COVID-19 Alert: Manage caregiver stress during this health crisis. Learn More.
Call 888-575-0946 for Home Instead services in your area.
Sharing is Caring:

To move or not to move: long distance caregiving dilemma


Question: I am a mother of two young boys, aged 7 and 11. My mom has Alzheimer's disease and my father is her primary caregiver. We live down the street from my parents. I also have two sisters that live in the same small town. I don't get to visit my mom as much as I would like because she is a smoker and, since her disease has progressed, she is now smoking in the house. I can't tolerate the smoke-filled house and my kids get sinus infections when we do visit.

My husband just completed his master’s degree and has been offered a job that would move us to a destination eight hours away by airplane. I'm trying to decide if I can deal with being so far away from my mom. Even though I only visit once a week, I am here to help my dad when he needs it. If you can you offer me any advice on this matter I will be very appreciative. Thank you.

Dr. Amy: One of the hardest things about your situation—and elder care planning in general—is that our decisions can affect the entire family and not just the person who needs care. Long distance caregiving can be a challenge. You can manage it, but there are many things to consider. Here are a few:

  • What are the financial aspects of a move? I encourage you to be realistic about the costs you may incur if you have to come home in the event of an emergency.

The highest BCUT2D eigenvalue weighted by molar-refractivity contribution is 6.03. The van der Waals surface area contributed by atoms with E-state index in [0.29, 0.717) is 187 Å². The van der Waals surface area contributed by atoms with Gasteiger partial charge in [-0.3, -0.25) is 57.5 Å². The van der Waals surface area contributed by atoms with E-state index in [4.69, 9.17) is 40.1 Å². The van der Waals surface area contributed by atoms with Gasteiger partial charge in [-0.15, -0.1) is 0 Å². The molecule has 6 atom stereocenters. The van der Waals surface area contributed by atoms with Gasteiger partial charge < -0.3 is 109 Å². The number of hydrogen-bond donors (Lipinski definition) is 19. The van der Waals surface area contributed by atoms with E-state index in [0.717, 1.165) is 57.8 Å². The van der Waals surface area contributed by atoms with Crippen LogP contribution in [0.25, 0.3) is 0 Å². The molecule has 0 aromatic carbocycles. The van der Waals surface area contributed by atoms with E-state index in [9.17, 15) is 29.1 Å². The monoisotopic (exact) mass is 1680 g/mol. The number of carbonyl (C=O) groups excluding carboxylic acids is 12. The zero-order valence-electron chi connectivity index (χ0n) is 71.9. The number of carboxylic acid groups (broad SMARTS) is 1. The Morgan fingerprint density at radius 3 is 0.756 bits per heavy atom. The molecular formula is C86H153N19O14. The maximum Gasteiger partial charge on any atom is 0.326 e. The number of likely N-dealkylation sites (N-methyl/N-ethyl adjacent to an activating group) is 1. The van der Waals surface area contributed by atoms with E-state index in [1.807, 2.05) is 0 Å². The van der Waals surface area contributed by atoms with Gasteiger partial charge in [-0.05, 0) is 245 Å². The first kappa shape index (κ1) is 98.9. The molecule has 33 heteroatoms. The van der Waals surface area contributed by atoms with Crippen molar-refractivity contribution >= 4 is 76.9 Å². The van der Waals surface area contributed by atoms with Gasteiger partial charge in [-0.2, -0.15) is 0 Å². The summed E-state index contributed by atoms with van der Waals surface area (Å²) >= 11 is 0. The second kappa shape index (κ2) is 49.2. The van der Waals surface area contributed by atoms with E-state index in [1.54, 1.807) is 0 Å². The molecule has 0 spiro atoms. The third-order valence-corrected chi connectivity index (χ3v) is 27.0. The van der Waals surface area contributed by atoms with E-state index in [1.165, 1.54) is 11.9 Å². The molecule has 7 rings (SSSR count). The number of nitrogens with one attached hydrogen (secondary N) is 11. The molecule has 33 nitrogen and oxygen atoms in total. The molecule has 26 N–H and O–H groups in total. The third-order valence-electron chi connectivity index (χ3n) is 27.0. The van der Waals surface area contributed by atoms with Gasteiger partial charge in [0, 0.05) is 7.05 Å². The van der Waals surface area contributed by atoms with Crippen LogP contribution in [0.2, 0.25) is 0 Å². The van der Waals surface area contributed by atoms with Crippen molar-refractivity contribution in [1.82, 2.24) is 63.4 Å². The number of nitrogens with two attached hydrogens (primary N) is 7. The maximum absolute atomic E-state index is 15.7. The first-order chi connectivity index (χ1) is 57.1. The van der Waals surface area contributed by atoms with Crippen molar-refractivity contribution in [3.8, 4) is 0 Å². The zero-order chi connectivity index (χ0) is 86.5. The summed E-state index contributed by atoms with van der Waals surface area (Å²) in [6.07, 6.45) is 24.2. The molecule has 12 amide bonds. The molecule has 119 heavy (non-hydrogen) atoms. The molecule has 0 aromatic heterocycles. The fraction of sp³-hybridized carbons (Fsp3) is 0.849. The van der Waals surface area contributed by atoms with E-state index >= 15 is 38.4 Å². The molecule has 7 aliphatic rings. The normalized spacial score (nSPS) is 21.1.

• How often will you be able to come back to visit? Do you have a comfortable place to stay when you visit?
  • How will you stay in touch? Are you comfortable with new technologies like Skype and Face Time? What long distance plans are available to make staying in touch easy?
  • Can you make the move work in such a way that your sisters don’t feel abandoned? Can you have an open and constructive conversation about the support you can lend from afar—taking care of tasks like paying bills online, booking doctors’ appointments, calling your mother and father to provide emotional support?

If cost is not an obstacle, a geriatric care manager could sit down with you and your sisters and help you map out a plan. Whatever choice you make will have its pros and cons. Your challenge will be to figure out what you can live with and how best to minimize the downsides.

The National Institute on Aging has developed a helpful workbook about long distance caregiving, which I think you will find helpful. You can download a copy from Good luck!

Get helpful tips and articles like these delivered to your email.

Share your thoughts, stories and comments:

Your email address will not be published. Required fields are marked *

  • Ask Dr. Amy now!

    Dr. Amy would love the opportunity to answer your questions.

    Your personal information is kept private and confidential, and is used only to communicate directly with you regarding your question.

    All fields are required.

    By submitting this question, you agree to the Terms of Use and disclaimer for this site.

Find home care near you or your loved one: